My Mission is to promote and expand knowledge about the Korean Martial Art of Haidong Gumdo to the American audience. As a relatively new Martial Art, it has the potential to promote better health and well being. It is for young and old, male and female, and is practiced widely throughout Europe, Asia and South American countries.
I also created this website so other Haidng Gumdo Masters and School Owners would be able to share their school events and activities to those that would be interested in schools in the United States.
The HDGD School Directory will be a useful tool for prospective students looking for a school to begin sword training, and for those who are moving, or for travelers who may want to train while away from home. You will also find extensive articles, news, reference material, photos, videos, and biographical information on HDGD.
The only requirement is that the Master or School Owner be a member of the World Haidong Gumdo Federation.
Master Crawley Berry
The FAR EAST has come to the Delaware Area in the form of Korea’s Haidong Gumdo, an ancient martial art with a well-preserved 2,400-year-old lineage. In this discipline, ultimately it’s learning the sword that shapes the kind of person you want to become. Learning Haidong Gumdo does a lot for an individual in the way of confidence and developing that “I can do” attitude.
It is relatively unknown in North America, having only arrived in 1996. Despite its strenuous training methods, people of any age and physical condition can practice it. That is why Haidong Gumdo prides itself for being a martial art of three generations: grandparents, parents and children.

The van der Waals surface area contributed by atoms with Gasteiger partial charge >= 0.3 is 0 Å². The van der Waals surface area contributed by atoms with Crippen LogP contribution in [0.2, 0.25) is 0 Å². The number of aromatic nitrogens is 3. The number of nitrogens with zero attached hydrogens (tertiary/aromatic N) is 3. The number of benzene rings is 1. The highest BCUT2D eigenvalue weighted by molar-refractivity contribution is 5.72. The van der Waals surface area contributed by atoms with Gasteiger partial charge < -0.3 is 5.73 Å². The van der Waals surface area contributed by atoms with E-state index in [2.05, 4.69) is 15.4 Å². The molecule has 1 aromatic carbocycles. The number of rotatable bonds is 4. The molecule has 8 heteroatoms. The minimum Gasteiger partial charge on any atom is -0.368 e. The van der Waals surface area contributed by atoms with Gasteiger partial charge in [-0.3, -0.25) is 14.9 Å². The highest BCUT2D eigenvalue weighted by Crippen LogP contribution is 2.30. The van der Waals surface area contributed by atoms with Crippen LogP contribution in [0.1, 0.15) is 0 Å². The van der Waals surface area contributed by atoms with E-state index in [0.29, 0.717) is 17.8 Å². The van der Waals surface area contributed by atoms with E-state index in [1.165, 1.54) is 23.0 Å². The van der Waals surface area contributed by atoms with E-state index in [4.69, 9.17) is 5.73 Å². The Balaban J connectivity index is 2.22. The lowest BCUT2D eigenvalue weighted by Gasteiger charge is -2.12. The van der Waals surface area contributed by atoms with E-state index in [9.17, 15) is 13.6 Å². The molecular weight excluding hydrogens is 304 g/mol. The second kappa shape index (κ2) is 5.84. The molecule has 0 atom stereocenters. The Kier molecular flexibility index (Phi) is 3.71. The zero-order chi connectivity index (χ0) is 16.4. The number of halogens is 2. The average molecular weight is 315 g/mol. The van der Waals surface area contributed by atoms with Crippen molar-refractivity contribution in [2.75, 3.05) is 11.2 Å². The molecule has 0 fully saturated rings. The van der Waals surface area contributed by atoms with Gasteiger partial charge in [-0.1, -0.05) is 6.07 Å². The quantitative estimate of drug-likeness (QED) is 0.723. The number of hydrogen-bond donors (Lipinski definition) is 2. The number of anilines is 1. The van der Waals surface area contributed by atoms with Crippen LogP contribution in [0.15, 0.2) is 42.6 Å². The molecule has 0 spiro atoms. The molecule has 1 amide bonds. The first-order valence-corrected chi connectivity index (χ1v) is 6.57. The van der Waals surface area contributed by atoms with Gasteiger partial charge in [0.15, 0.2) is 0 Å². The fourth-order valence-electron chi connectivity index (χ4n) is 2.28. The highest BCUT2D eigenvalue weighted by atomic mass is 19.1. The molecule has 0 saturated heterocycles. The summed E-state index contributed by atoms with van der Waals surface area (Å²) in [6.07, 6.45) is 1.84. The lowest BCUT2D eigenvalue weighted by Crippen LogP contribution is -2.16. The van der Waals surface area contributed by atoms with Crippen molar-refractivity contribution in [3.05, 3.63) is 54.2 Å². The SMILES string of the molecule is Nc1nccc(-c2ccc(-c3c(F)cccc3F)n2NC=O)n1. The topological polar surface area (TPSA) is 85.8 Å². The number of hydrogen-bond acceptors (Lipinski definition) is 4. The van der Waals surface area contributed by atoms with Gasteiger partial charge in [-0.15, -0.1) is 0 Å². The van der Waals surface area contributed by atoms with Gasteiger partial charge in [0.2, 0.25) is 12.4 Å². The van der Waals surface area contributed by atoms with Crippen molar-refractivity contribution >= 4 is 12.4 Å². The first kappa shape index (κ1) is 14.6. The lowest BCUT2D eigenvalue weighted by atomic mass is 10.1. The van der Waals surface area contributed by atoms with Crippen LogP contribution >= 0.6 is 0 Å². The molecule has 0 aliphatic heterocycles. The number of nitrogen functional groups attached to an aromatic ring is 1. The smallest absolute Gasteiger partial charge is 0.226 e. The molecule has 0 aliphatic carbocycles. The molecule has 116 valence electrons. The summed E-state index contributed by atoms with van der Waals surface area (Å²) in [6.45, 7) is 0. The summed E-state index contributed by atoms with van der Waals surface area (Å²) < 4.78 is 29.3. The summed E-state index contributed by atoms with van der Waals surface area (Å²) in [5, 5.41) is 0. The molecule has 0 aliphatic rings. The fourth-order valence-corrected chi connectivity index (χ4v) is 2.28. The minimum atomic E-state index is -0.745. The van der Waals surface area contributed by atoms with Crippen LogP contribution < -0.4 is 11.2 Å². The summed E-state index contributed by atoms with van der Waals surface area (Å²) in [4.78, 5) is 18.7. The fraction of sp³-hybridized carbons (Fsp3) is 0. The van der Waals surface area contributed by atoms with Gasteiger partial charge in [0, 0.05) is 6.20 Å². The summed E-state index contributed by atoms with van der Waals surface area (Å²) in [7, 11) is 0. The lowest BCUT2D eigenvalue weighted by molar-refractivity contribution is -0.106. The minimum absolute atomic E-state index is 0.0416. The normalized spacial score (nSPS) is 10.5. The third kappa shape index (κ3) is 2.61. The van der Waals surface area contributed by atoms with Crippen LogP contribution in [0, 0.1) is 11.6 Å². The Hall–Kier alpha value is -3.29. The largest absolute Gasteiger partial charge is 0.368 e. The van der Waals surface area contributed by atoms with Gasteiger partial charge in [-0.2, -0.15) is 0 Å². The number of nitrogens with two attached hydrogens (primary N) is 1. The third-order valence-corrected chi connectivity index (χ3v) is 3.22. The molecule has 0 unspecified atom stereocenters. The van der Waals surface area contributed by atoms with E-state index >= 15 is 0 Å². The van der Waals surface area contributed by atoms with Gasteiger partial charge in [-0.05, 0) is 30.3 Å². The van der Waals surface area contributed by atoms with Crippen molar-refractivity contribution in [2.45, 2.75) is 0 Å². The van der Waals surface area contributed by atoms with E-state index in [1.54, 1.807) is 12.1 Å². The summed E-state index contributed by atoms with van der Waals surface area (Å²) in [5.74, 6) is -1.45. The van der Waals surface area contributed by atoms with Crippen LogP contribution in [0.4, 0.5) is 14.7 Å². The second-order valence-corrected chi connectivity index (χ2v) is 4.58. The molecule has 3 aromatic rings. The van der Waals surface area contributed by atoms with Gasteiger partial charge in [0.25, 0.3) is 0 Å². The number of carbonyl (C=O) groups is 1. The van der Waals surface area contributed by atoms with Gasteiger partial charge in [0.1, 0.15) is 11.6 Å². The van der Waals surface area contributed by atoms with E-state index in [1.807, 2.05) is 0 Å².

Haidong Gumdo means many things to many people. On the surface it is a martial system, which preserves and promotes the Korean approach to sword techniques. The dynamic movements and visible power of the forms capture the eye and imagination. Graceful, flowing motion, harnessing lethal power is one way to describe Haidong Gumdo. There is more to it than this, however. The art does not merely teach how to fight with swords. We can begin to see these depths of meaning when we look at the name chosen to represent the art. Hai dong Gum Do translates best to East Sea Swordsmanship. This translation does not carry all of the meaning for all people. Hai refers to the sea but it also refers to the sun. Dong is east and it too speaks of the sun, specifically the light energy of the sun. Gum means sword and Do has many shades of meaning. In this instance Do is used to represent an approach, both physical and mental, to a body of skills which are properly called an art. Most often in English, Do is translated simply as way or path. Gumdo translates directly as the way of the sword.
Haidong Gumdo is a Korean sword art, which draws from battlefield tactics and techniques to build a curriculum for mental, physical and spiritual development. Students learn forms, step drills, sitting and moving meditation, sparring as well as bamboo and straw cutting. The focus in Haidong Gumdo is not dueling but on the tactics of outdoor, pitched battles. Powerful, complex and beautiful, Haidong Gumdo is a wonderful style, which can be pursued throughout your life.